The pause is stacked with silent time, the pursuit of healing, perspective, before Pat adds: “But not as raw as it was that day.”
Each member of the family has handled grief in different ways. Part of Pat’s approach, beyond recourse to prayer, has been grief counselling and meditation. She told me this week:
“I was going a little deeper with this and doing some meditation not long ago and they talked about how you have to have a reservoir of joy to draw on when the sad moments settle in. Believe me, the sad moments still settle in.”
Another short pause, a deep breath and a hint of desperation in a ripple of brink-of-tears laughter that is followed by a resolute:
“But I have this reservoir of joy in my heart.”
It started with Gregg Troy, the Florida Gators coach who asked for Teresa to be pulled from training and call by his office this day 10 years ago. Heartache and the art of mentorship and guardianship followed. Troy travelled the two flights home with Teresa to deliver her to her parents. He would travel straight back to Florida alone but would also leave behind a sprinkle of wisdom, too. Pat recalls:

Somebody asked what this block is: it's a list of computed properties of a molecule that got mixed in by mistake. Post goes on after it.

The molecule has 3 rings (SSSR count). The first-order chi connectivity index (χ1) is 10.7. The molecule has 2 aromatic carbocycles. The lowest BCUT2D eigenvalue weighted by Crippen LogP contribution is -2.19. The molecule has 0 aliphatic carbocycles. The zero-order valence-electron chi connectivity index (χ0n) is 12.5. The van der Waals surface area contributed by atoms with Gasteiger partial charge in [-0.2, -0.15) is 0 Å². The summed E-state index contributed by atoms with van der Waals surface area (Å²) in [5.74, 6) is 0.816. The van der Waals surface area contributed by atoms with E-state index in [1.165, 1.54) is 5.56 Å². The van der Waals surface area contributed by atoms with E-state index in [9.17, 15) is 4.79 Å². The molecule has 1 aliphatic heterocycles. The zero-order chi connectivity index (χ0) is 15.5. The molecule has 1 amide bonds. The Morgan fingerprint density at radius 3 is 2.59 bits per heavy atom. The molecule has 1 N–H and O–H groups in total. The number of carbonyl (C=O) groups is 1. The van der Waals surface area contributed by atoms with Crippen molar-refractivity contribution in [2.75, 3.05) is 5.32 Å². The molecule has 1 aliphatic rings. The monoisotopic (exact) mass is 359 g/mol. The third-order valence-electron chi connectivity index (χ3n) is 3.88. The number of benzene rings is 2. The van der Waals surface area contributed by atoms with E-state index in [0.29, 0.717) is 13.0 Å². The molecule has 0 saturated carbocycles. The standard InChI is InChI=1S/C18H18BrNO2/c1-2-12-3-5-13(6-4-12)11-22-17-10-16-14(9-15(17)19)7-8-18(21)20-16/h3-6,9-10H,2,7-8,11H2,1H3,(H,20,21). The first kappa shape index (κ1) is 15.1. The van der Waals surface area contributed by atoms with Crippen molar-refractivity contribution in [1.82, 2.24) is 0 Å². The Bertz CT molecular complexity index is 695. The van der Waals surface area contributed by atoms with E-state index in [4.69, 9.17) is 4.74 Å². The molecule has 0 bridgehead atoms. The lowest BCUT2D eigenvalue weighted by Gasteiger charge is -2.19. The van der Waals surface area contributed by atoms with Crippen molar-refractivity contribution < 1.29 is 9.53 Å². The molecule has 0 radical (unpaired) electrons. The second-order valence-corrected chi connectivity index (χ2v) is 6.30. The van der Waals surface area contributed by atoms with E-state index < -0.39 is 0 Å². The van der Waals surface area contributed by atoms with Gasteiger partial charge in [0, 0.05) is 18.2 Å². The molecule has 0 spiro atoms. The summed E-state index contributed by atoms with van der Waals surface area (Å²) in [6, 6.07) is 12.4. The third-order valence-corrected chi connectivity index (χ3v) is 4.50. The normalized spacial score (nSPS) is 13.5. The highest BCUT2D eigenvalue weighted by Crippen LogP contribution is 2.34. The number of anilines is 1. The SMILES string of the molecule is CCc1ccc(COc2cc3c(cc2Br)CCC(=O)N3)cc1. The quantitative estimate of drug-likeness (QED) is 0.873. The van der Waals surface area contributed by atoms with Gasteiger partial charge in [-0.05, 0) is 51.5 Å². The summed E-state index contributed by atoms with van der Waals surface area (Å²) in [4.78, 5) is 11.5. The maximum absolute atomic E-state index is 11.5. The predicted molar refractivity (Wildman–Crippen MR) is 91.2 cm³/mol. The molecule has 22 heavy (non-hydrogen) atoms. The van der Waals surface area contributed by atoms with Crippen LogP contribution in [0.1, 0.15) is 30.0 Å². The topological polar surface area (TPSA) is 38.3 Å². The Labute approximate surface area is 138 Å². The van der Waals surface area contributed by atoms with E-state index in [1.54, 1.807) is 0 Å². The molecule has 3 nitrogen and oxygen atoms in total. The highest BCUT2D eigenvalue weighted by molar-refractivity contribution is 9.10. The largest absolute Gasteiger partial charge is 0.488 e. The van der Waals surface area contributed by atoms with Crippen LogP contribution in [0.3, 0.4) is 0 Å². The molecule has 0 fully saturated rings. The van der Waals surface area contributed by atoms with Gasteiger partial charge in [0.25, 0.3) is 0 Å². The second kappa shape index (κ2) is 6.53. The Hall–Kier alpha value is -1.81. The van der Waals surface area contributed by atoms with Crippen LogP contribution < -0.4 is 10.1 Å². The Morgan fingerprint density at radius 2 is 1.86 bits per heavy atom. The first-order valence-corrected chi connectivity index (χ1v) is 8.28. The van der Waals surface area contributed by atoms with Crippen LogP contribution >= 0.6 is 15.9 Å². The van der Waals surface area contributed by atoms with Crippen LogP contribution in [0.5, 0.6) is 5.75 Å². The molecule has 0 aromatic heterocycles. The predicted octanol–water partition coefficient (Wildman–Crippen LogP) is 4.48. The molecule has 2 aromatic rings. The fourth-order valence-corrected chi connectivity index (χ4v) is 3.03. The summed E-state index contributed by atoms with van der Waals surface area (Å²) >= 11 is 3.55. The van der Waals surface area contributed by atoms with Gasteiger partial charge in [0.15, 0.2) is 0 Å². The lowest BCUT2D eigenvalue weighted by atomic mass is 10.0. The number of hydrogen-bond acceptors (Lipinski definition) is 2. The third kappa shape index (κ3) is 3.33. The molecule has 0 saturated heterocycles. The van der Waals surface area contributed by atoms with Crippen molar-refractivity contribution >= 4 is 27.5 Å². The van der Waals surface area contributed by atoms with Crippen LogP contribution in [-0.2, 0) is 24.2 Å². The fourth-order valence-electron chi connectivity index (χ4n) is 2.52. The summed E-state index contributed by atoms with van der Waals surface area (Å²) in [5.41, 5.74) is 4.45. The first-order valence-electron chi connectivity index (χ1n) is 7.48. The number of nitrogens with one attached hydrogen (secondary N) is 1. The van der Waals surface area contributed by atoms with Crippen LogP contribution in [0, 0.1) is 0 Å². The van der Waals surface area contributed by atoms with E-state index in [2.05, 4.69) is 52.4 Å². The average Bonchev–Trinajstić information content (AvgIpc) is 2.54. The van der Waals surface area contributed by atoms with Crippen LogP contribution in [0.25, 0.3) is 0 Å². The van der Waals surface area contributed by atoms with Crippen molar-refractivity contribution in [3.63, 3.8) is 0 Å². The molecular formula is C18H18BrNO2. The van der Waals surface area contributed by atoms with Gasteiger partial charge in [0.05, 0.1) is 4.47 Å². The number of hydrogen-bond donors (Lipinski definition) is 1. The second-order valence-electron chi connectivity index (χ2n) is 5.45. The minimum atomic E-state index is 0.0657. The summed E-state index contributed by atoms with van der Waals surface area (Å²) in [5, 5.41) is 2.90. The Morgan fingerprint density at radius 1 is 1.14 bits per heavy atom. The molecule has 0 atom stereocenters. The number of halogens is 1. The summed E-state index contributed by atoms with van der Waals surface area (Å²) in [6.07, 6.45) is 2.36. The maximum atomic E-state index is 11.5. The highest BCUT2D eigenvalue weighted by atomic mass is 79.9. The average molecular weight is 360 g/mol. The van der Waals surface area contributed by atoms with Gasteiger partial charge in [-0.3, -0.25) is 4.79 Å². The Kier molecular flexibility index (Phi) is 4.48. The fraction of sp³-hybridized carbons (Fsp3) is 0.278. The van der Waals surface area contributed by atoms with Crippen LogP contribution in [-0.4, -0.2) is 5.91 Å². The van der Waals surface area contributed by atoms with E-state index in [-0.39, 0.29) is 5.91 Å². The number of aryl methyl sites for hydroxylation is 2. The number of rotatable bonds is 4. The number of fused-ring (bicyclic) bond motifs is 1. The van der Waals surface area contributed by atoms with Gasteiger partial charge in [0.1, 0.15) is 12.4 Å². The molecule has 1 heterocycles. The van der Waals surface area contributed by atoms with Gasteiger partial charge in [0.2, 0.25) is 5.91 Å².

“I remember Gregg Troy saying to me ‘you have three great daughters. You need to focus win their lives and draw joy from what they’re doing. And they give us that every day, every single day.”
Fran Crippen – Part Of A Growing Family
This year, in the midst of so many COVID-19 challenges for so many around the world, the Crippen family celebrated a new arrival and a wedding.
Olivia Frances was born to Claire and her husband Max, while Teresa’s boyfriend James is now her husband, though the big gathering and family celebration remains something all concerned are looking forward to beyond a time of COVID-19 restrictions.
Says Pat with a nod to the strangest of years in a pandemic that has made for a life “mostly about isolation”:
“Like everything else in life, we have to dig down, push through and do our best to come out on the other side still standing and hopefully better for it.
“Of course that leads to this week. I’ve gotten a lot of “can you believe … can you believe … 10 years?”. Makes me think – our family has more that doubled since Fran died: 3 sons-in-law, 4 grandchildren and one on the way.
Regardless, I feel and will always feel a gigantic hole in our family, especially in those joyful times we celebrate without Fran, in tough times when we would look to lean on Fran. That said, it is those men and children along with our 3 girls that continue to provide the joy to sustain Pete and me on our grief journey. I am enormously grateful for that. Also, I am grateful for the wonderful people we have met since 10/23/10. I am grateful for Fran’s friends who have kept in touch. I am grateful that the Fran Crippen Elevation Foundation has helped so many young swimmers pursue their passion. I am grateful for the positive that has come out of Fran’s death, namely the heightened attention on water safety.”